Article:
Facts and maps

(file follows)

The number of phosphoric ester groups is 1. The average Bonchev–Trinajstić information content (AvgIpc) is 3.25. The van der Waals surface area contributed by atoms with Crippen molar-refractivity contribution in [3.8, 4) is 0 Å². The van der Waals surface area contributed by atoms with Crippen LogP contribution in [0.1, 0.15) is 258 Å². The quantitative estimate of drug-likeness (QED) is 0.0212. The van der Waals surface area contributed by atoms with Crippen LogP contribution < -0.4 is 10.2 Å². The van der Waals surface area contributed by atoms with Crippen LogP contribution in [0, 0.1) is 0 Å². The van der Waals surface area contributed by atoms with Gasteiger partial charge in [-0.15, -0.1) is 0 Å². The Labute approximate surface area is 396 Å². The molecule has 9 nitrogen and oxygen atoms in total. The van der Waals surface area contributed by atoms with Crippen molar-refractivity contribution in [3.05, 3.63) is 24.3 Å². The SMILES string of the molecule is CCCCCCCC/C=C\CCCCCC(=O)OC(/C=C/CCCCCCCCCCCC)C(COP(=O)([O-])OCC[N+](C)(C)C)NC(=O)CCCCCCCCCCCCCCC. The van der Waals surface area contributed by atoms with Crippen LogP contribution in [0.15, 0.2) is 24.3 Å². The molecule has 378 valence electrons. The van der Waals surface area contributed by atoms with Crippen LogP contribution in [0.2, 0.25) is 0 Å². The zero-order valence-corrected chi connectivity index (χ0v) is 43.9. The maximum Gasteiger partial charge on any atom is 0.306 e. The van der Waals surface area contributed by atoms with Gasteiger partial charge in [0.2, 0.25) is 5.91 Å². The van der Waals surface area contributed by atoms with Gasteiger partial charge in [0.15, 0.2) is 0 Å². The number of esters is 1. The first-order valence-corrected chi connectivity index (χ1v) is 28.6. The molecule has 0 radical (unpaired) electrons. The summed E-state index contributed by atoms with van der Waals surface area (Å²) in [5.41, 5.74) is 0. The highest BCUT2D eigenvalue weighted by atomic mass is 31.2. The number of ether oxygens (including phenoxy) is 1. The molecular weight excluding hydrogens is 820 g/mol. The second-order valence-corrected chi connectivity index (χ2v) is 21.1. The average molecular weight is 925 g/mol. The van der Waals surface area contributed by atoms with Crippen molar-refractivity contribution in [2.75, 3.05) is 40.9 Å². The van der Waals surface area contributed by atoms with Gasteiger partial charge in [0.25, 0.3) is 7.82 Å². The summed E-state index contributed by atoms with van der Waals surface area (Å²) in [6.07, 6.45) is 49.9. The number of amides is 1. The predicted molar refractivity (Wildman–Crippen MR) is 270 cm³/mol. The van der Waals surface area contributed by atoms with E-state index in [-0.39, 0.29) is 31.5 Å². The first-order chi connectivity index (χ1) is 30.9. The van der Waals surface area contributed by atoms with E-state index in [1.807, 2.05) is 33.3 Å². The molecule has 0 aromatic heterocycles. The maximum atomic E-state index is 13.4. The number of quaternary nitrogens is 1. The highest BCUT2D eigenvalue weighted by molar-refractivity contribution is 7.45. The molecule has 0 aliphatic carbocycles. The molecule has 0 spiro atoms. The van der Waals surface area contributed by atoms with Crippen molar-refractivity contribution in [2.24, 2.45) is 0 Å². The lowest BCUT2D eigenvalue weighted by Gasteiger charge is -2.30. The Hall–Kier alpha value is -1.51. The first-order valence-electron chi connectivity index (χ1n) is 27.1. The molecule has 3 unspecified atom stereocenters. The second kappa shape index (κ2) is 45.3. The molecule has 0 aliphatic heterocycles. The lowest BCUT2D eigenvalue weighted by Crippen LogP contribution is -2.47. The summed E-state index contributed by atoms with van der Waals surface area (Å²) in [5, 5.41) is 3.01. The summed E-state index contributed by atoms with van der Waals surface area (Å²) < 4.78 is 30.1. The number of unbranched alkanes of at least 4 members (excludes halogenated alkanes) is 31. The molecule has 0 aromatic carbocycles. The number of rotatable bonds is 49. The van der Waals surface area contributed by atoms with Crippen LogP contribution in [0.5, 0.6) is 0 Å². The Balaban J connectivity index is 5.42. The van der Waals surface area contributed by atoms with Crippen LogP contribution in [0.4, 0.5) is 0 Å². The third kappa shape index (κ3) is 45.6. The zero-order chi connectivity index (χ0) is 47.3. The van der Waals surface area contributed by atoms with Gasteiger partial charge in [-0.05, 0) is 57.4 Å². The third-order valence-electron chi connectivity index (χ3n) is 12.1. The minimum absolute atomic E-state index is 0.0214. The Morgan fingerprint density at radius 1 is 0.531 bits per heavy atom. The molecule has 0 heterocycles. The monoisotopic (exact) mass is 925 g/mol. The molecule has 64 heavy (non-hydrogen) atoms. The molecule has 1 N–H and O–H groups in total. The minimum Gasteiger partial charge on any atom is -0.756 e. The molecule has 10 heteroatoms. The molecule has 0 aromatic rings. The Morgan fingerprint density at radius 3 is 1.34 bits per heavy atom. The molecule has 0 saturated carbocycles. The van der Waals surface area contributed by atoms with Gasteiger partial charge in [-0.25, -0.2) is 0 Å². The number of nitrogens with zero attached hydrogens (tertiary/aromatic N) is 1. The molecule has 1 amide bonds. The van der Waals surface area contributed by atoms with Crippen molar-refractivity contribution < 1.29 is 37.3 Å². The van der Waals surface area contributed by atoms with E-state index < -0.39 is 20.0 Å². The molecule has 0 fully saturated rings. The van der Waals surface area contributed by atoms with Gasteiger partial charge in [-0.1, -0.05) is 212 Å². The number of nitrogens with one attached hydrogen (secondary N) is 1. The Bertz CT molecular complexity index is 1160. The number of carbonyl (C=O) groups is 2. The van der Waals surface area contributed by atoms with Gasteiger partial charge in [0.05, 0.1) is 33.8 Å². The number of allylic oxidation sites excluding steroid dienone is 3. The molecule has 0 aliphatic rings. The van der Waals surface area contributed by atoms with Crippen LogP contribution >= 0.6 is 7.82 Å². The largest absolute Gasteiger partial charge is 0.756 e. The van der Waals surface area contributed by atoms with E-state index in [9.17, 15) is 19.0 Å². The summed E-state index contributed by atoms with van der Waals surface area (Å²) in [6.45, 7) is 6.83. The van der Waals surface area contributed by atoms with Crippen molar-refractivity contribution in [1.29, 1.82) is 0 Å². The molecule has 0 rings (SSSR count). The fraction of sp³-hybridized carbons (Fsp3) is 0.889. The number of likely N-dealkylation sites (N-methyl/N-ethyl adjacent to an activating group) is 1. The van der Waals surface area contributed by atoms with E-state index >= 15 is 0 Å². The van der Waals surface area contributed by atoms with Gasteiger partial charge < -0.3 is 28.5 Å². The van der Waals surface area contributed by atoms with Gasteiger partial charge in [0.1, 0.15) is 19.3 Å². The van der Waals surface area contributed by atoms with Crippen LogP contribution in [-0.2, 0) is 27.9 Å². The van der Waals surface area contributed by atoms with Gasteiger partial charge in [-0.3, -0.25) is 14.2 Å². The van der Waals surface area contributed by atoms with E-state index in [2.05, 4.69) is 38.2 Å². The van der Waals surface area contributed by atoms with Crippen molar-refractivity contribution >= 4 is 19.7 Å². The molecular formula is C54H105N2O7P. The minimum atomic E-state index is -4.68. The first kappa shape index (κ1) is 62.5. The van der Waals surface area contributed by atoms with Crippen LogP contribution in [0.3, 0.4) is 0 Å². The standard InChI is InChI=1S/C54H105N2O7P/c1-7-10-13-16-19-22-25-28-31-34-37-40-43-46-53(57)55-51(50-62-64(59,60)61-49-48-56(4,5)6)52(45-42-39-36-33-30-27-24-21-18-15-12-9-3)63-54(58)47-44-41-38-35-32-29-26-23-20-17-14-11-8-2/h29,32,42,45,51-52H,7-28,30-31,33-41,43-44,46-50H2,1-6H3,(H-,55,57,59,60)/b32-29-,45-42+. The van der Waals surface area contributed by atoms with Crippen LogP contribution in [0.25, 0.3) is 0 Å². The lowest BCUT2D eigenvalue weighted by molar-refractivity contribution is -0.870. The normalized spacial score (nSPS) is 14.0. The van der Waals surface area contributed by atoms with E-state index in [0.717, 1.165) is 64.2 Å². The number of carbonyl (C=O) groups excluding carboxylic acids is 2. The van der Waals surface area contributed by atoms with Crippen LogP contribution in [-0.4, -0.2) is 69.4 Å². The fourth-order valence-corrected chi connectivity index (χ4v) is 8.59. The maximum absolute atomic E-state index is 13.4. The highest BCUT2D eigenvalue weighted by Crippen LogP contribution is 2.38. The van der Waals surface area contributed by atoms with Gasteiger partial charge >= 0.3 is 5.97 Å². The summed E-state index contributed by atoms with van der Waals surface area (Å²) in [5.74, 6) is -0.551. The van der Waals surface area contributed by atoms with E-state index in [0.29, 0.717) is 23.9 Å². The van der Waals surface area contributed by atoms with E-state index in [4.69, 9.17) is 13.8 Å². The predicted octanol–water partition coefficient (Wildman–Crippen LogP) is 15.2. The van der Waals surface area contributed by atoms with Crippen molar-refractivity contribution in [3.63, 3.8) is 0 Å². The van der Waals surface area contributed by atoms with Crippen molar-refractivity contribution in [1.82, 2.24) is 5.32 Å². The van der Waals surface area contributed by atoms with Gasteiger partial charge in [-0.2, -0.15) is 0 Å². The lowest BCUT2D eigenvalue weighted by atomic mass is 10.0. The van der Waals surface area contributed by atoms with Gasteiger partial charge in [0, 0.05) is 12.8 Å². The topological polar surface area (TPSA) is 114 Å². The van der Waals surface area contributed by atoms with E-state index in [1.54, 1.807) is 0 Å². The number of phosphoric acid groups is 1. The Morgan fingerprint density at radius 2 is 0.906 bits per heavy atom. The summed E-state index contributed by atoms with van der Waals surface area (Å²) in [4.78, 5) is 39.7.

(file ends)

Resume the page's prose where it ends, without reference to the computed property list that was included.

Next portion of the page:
Dear Editor:The campus debate about the situation in the Middle East is plagued by a lack of facts on both sides. This is a primary reason that the discussion so quickly and so frequently descends into name-calling and insults.The debate is NOT about whether or not you approve of terrorism (no responsible person does), but so often it becomes that.Both my fellow Jews who support Israel’s actions in the West Bank and Gaza, those who don’t and those of various backgrounds who oppose Israel’s actions all share one fundamental disadvantage – there is very little hard factual information on which to base the discussion.I think that the best way in which you could serve the purpose of intelligent debate and conflict resolution would be to fill in these gaps. It would be useful to all involved.I suggest that you publish maps that show the following:1. The course of the security wall currently being built, including whatever population centers are affected or not affected.2. A map of the settlements, including the boundaries of the areas controlled by the Settler’s Councils and the military reservations.3. Various proposals for a future Palestinian state: Camp David, President’ Bush’s 2001 proposal, the one envisioned by Prime Minister Sharon, etc.This second one is especially important. On rare occasions, one sees a map of the settlements, but they are usually represented as neutral dots or square, giving no sense of their extent nor of their interaction with the local communities, water aquifers, etc. This is a major problem in that I find that almost none of my Jewish friends, non-Jewish friends, indeed even most of my friends who are from Israel or have spent a great deal of time there have any concept of what is involved.I think these facts are largely neutral: each side will find something to comment on concerning them.In any case, it is the job of journalism to furnish the fact on which a democracy bases it’s decision.Thank you,Amy BrooksI must tell you that this information is not easy to come by. I have spent a good deal of time researching it and have not met with a great deal of luck. You will need to do your own research but I can suggest a few places to at least begin to look. As trained journalist, I have no doubt that you will have better luck than have I.I am trying to provide sources from both sides of the divide:http://www.angelfire.com/pro/canthoswww.gush-shalom.org/media/barak_eng.swfList of all internet sites concerning the conflicthttp://dmoz.org/Society/Issues/Warfare_and_Conflict/Specific_Conflicts/Middle_East/Israel-Palestine/Background_and_History/http://www.btselem.org/English/Publications/Summaries/Land_Grab_2002.asp(has maps and is fairly scholarly)www.GAMLA.orgwww.masada2000.org